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Father Greenspan Loves Us All | The Nation

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Father Greenspan Loves Us All

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The title of Bob Woodward's first, most celebrated book, All the President's Men, played off the old Humpty Dumpty nursery rhyme. The book revealed how "all the king's horses and all the king's men" could not put Richard Nixon back together again. It was a dark, riveting melodrama in which two very young reporters, Woodward and co-author Carl Bernstein, discovered the high crimes at the pinnacle of American political power. Woodward's subsequent books also shocked and illuminated with many insider revelations, but Woodward himself has steadily progressed toward a more wholesome and respectful view of those who govern, depicting them as cool, tough-minded leaders who make the hard choices of history. His latest book, one could say, returns to the story of Humpty Dumpty. Only, Humpty is still sitting on the wall. There has been no great fall, and Woodward celebrates the man's wisdom and awesome power.

About the Author

William Greider
William Greider
William Greider, a prominent political journalist and author, has been a reporter for more than 35 years for newspapers...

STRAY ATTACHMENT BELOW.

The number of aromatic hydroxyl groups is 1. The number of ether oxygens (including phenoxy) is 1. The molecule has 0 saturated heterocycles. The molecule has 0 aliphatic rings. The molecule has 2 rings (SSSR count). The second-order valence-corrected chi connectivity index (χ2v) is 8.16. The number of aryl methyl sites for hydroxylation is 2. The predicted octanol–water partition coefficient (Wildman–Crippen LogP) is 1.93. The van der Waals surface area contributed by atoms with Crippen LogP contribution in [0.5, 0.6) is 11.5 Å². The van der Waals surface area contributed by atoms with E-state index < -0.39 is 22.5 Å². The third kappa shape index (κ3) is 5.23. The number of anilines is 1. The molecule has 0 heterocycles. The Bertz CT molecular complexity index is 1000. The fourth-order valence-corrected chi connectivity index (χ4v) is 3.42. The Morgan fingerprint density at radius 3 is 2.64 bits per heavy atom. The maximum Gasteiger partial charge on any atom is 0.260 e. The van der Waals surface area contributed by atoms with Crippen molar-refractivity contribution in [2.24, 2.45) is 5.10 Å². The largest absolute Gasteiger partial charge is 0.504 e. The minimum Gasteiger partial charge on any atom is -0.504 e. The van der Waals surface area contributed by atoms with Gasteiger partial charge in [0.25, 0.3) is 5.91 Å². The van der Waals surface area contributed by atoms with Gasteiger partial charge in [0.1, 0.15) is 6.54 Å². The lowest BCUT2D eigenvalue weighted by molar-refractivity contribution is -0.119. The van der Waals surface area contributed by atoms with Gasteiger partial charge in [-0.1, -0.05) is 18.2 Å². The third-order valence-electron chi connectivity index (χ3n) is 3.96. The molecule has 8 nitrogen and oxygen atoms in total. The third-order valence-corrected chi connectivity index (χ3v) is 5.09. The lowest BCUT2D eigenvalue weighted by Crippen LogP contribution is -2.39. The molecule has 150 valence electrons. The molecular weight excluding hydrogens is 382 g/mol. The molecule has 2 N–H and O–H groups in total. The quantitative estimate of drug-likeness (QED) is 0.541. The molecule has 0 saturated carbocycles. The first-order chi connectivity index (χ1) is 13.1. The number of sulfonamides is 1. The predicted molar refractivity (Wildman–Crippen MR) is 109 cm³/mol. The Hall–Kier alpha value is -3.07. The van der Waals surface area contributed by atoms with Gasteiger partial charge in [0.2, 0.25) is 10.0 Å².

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The subject of Maestro is Alan Greenspan and his thirteen-year tenure as chairman of the Federal Reserve Board. Greenspan, who will preside over the next meeting of Fed decision makers on December 19, is at the apogee of public esteem and celebrity, since the robust economy and booming financial markets of recent years have been widely attributed to his skillful management of money and credit at the central bank. Woodward goes a step further and engages, uncharacteristically, in a literary flourish that resembles a rite of apotheosis. Father Greenspan is portrayed as a strong and trusted parent who supervises the children's interests; he loves us all, notwithstanding the dour expression. Indeed, he is seen as a godlike Olympian who does the hard thinking on our behalf, worries constantly for us and makes unpleasant decisions for our own good.

"Although his words are almost unbearably opaque, he appears to be doing something rare--telling the truth," Woodward reports. In an epilogue, Woodward suggests that the Fed chairman even embodies the American spirit. "With Greenspan, we find comfort. He helps breathe life into the vision of America as strong, the best, invincible. The fascination with Greenspan has become one of the ways in which the country expresses confidence in itself and its future."